Overall, 48% of patients receiving an atezolizumab-based regimen and 32% of those receiving a control therapy had any-grade IRAEs, which were generally grade 1 or 2. Frequent IRAEs in each respective group included rash (28% vs 18%), hepatitis (15% vs 10%), and hypothyroidism (12% vs 4%).

The confirmed ORR without adjusting for IRAE onset dates was 61% (95% CI, 58%-65%) for those with IRAEs and 37% (95% CI, 34%-41%) for those without IRAEs who received an atezolizumab-containing regimen. Among patients in the control arm, the ORR was 42% (95% CI, 36%-48%) for those with IRAEs vs 34% (95% CI, 30%-38%) for those without IRAEs.

In all landmark subgroups, the median OS was longer for patients with IRAEs vs those without regardless of whether they received an atezolizumab-containing regimen or control therapy. Additionally, patients with IRAEs who received atezolizumab had the longest median OS, and patients without IRAEs who received control therapy had the shortest median OS.

“We know that patients with lung cancer whose cancer is responding to [atezolizumab-based] treatment often experience improvement in quality of life as well as cancer improvement, this has been shown across numerous studies in metastatic NSCLC, even despite [AEs] of the treatment itself,” Sandy stated. “Therefore, keeping patients on their maximum treatment but managing and controlling [AEs] or IRAEs is very important to improve quality of life in addition to treatment response.”

Reference

Socinski MA, Jotte RM, Cappuzzo F, et al. Association of immune-related adverse effects with efficacy of atezolizumab in patients with non-small cell lung cancer: pooled analyses of the phase 3 IMpower130, IMpower132, and IMpower150 randomized clinical trials. JAMA Oncol. Published online February 16, 2023. doi:10.1001/jamaoncol.2022.7711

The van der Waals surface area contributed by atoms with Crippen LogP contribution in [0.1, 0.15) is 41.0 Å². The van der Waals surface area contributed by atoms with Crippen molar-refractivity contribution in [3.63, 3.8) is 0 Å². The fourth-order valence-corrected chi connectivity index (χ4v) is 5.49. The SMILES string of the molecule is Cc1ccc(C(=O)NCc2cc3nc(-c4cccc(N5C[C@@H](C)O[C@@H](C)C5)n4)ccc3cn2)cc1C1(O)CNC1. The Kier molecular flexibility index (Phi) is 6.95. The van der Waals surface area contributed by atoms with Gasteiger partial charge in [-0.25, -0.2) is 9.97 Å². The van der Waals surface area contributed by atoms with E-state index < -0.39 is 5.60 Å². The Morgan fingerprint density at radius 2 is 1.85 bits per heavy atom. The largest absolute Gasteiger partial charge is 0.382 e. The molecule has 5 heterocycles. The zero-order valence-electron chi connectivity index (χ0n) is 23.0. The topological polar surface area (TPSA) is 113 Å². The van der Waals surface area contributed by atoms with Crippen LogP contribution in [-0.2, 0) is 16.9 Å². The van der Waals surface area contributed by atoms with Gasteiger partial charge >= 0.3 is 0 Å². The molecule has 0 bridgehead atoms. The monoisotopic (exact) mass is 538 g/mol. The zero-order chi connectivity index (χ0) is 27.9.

Related Videos
A panel of 3 experts on lung cancer
A panel of 3 experts on lung cancer
A panel of 3 experts on lung cancer
Byoung Chul Cho, MD, PhD, highlights ongoing trials assessing intravenous and subcutaneous amivantamab in EGFR-mutant non–small cell lung cancer.
A panel of 3 experts on lung cancer
A panel of 3 experts on lung cancer
The use of CT scans may help practices adaptively plan and adjust radiotherapy courses for patients with non–small cell lung cancer.
Patients with NSCLC who have comorbidities or frailty may also be able to receive treatment with fewer toxicities via proton beam radiotherapy.
Terrence T. Sio, MD, MS, emphasizes multidisciplinary collaboration for treating patients with NSCLC who may require more than 1 type of therapy.
Video 2 - "MARIPOSA-2 Phase 3 Study Design and Treatment Arms"
Related Content